Columns , Communication

What’s in a story?

Encouraging clients to talk about their pet or lifestyle will help bond them to your practice and improve compliance.

What’s in a story?
Any client who seeks out medical information should be praised for being dedicated to the pet.

Imagine an older gentleman visits your practice for the first time with his newly adopted gray kitten, Gunny, who is due for a second set of vaccines. The veterinary team asks about the cat’s age, which vaccines were given previously and whether he was neutered. The veterinarian examines Gunny and brings up preventive care. She asks the pet owner if he has any questions and he responds, “No, everything is great with Gunny.”

What happened in this scenario? The team members were cordial and efficient. They provided excellent medical care and client education. That’s great, you might say. But wait, let’s look at the missed opportunity to connect with this gentleman.

The visit described is made up, but the pet owner is real. The gentleman is my father, Dr. E.J. Donnelly, who goes by the name Gene. Before retiring as a veterinarian, he had a military career, first as a Marine navigator and later as a Navy pilot.

If the fictional team had invited Gene to share a story, he would have said his 14-year-old cocker spaniel recently died and his wife is in memory care. This made for a lonely household, so Gene is happy to spend time with his new affectionate companion. The team members also would discover that Gene knew he needed to adopt this shelter kitten because of its name. The cat’s foster family called him Gunny at the suggestion of their son, who was going into the Marine Corps. The name Gunny is short for gunnery sergeant. When Gene’s friend, the shelter director, suggested changing the kitten’s name, Gene replied, “Heavens no, that’s one of the reasons I got him!”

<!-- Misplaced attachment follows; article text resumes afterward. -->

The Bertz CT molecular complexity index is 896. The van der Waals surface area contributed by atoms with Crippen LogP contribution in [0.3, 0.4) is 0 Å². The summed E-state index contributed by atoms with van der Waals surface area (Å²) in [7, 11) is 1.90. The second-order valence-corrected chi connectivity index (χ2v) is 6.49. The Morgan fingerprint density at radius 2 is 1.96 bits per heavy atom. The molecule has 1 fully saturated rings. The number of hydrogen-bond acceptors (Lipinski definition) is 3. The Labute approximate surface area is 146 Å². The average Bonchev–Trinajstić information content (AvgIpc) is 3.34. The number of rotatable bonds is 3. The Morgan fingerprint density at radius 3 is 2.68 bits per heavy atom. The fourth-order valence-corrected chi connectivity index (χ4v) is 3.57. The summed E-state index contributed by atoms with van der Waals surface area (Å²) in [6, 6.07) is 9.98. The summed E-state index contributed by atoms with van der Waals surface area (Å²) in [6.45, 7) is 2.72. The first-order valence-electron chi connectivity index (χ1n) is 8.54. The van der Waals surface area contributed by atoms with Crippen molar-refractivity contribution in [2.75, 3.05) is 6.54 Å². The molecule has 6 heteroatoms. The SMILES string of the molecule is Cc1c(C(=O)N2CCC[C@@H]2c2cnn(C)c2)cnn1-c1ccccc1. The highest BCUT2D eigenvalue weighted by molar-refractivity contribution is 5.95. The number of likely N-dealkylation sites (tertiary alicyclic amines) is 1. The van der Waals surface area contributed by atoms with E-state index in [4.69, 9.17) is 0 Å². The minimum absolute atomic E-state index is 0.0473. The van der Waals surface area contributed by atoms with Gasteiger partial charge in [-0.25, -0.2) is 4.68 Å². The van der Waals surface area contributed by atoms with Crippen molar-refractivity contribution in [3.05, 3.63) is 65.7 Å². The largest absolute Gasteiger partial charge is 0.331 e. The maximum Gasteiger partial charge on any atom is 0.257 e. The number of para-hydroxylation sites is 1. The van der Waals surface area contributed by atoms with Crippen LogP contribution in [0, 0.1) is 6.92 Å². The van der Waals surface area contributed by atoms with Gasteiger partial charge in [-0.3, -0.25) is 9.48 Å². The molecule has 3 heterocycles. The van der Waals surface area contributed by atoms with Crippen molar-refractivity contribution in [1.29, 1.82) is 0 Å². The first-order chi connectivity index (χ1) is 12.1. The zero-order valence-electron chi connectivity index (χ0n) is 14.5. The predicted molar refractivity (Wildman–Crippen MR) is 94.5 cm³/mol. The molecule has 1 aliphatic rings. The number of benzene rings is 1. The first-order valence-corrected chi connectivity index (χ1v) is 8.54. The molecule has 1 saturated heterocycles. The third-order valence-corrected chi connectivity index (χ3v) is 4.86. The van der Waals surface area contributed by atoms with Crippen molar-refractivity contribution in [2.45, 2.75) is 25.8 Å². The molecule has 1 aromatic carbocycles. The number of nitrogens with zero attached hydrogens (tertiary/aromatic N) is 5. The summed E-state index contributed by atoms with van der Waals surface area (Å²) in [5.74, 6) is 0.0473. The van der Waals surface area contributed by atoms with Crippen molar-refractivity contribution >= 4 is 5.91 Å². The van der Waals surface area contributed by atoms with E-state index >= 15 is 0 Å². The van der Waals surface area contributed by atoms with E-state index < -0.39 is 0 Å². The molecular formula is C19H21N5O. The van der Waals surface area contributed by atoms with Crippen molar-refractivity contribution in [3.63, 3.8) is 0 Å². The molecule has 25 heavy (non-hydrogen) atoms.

You might have heard about the value of storytelling as a marketing strategy. Businesses can attract customers and create brand loyalty through good storytelling — why they should buy a service or product. Likewise, encouraging a client’s storytelling can increase loyalty, too. Let’s explore why.

Listen to Their Story

Unfortunately, veterinary practices that fail to engage pet owners in storytelling can miss out on opportunities to build trust and gain relevant information. Practice teams demonstrate compassion and learn more about a pet when they invite people to share a story. Clients might not volunteer a story when they are distracted or trying to be respectful of your time.